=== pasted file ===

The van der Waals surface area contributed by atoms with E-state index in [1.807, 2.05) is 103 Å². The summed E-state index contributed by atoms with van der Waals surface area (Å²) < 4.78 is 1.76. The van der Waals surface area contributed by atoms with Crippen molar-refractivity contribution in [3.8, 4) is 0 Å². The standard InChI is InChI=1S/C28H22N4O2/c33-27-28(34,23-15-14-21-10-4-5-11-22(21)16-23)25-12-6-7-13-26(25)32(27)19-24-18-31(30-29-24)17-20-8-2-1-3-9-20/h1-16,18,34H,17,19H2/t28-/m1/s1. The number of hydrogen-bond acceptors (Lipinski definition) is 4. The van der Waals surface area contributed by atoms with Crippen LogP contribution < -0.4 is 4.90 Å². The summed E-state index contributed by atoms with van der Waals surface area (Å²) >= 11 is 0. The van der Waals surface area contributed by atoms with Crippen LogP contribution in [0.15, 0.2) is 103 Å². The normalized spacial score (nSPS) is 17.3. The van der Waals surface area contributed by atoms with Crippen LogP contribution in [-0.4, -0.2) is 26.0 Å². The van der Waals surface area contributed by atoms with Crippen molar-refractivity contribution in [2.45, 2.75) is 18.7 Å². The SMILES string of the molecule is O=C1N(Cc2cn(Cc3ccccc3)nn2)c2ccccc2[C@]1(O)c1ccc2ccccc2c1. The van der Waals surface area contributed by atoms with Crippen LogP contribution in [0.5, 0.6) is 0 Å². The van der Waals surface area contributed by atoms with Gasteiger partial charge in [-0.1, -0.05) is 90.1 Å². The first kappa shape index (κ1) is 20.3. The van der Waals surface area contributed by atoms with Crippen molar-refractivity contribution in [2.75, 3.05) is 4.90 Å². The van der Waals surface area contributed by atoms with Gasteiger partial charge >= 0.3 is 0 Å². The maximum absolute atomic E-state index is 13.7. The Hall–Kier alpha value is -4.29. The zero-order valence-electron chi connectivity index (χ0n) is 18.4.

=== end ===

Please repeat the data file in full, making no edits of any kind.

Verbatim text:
The van der Waals surface area contributed by atoms with E-state index in [1.807, 2.05) is 103 Å². The summed E-state index contributed by atoms with van der Waals surface area (Å²) < 4.78 is 1.76. The van der Waals surface area contributed by atoms with Crippen molar-refractivity contribution in [3.8, 4) is 0 Å². The standard InChI is InChI=1S/C28H22N4O2/c33-27-28(34,23-15-14-21-10-4-5-11-22(21)16-23)25-12-6-7-13-26(25)32(27)19-24-18-31(30-29-24)17-20-8-2-1-3-9-20/h1-16,18,34H,17,19H2/t28-/m1/s1. The number of hydrogen-bond acceptors (Lipinski definition) is 4. The van der Waals surface area contributed by atoms with Crippen LogP contribution < -0.4 is 4.90 Å². The summed E-state index contributed by atoms with van der Waals surface area (Å²) >= 11 is 0. The van der Waals surface area contributed by atoms with Crippen LogP contribution in [0.15, 0.2) is 103 Å². The normalized spacial score (nSPS) is 17.3. The van der Waals surface area contributed by atoms with Crippen LogP contribution in [-0.4, -0.2) is 26.0 Å². The van der Waals surface area contributed by atoms with Crippen molar-refractivity contribution in [2.45, 2.75) is 18.7 Å². The SMILES string of the molecule is O=C1N(Cc2cn(Cc3ccccc3)nn2)c2ccccc2[C@]1(O)c1ccc2ccccc2c1. The van der Waals surface area contributed by atoms with Crippen LogP contribution in [0.5, 0.6) is 0 Å². The van der Waals surface area contributed by atoms with Gasteiger partial charge in [-0.1, -0.05) is 90.1 Å². The first kappa shape index (κ1) is 20.3. The van der Waals surface area contributed by atoms with Crippen molar-refractivity contribution in [2.75, 3.05) is 4.90 Å². The van der Waals surface area contributed by atoms with Gasteiger partial charge >= 0.3 is 0 Å². The maximum absolute atomic E-state index is 13.7. The Hall–Kier alpha value is -4.29. The zero-order valence-electron chi connectivity index (χ0n) is 18.4.